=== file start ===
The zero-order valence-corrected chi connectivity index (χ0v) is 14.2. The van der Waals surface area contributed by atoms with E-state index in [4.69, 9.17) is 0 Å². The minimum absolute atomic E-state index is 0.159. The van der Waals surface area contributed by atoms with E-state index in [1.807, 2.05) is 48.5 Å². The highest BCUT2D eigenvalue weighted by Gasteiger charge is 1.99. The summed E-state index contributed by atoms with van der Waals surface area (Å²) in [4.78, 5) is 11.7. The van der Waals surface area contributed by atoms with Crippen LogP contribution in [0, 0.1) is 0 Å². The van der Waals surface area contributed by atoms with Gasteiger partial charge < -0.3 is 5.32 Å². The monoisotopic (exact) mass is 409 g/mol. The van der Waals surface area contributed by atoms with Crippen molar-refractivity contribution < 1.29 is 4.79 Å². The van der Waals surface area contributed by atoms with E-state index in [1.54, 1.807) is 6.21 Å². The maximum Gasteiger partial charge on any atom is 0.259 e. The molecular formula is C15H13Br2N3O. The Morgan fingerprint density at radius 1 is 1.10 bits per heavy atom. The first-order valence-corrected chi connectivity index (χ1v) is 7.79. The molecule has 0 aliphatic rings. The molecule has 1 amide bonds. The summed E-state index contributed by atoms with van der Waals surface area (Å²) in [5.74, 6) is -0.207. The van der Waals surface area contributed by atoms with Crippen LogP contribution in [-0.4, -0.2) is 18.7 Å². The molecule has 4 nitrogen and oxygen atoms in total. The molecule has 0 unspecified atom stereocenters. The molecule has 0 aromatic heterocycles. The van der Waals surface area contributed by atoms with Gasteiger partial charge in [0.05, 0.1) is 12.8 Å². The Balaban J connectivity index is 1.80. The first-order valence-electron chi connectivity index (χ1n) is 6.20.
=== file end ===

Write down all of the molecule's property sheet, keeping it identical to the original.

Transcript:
The zero-order valence-corrected chi connectivity index (χ0v) is 14.2. The van der Waals surface area contributed by atoms with E-state index in [4.69, 9.17) is 0 Å². The minimum absolute atomic E-state index is 0.159. The van der Waals surface area contributed by atoms with E-state index in [1.807, 2.05) is 48.5 Å². The highest BCUT2D eigenvalue weighted by Gasteiger charge is 1.99. The summed E-state index contributed by atoms with van der Waals surface area (Å²) in [4.78, 5) is 11.7. The van der Waals surface area contributed by atoms with Crippen LogP contribution in [0, 0.1) is 0 Å². The van der Waals surface area contributed by atoms with Gasteiger partial charge < -0.3 is 5.32 Å². The monoisotopic (exact) mass is 409 g/mol. The van der Waals surface area contributed by atoms with Crippen molar-refractivity contribution < 1.29 is 4.79 Å². The van der Waals surface area contributed by atoms with E-state index in [1.54, 1.807) is 6.21 Å². The maximum Gasteiger partial charge on any atom is 0.259 e. The molecular formula is C15H13Br2N3O. The Morgan fingerprint density at radius 1 is 1.10 bits per heavy atom. The first-order valence-corrected chi connectivity index (χ1v) is 7.79. The molecule has 0 aliphatic rings. The molecule has 1 amide bonds. The summed E-state index contributed by atoms with van der Waals surface area (Å²) in [5.74, 6) is -0.207. The van der Waals surface area contributed by atoms with Crippen LogP contribution in [-0.4, -0.2) is 18.7 Å². The molecule has 4 nitrogen and oxygen atoms in total. The molecule has 0 unspecified atom stereocenters. The molecule has 0 aromatic heterocycles. The van der Waals surface area contributed by atoms with Gasteiger partial charge in [0.05, 0.1) is 12.8 Å². The Balaban J connectivity index is 1.80. The first-order valence-electron chi connectivity index (χ1n) is 6.20.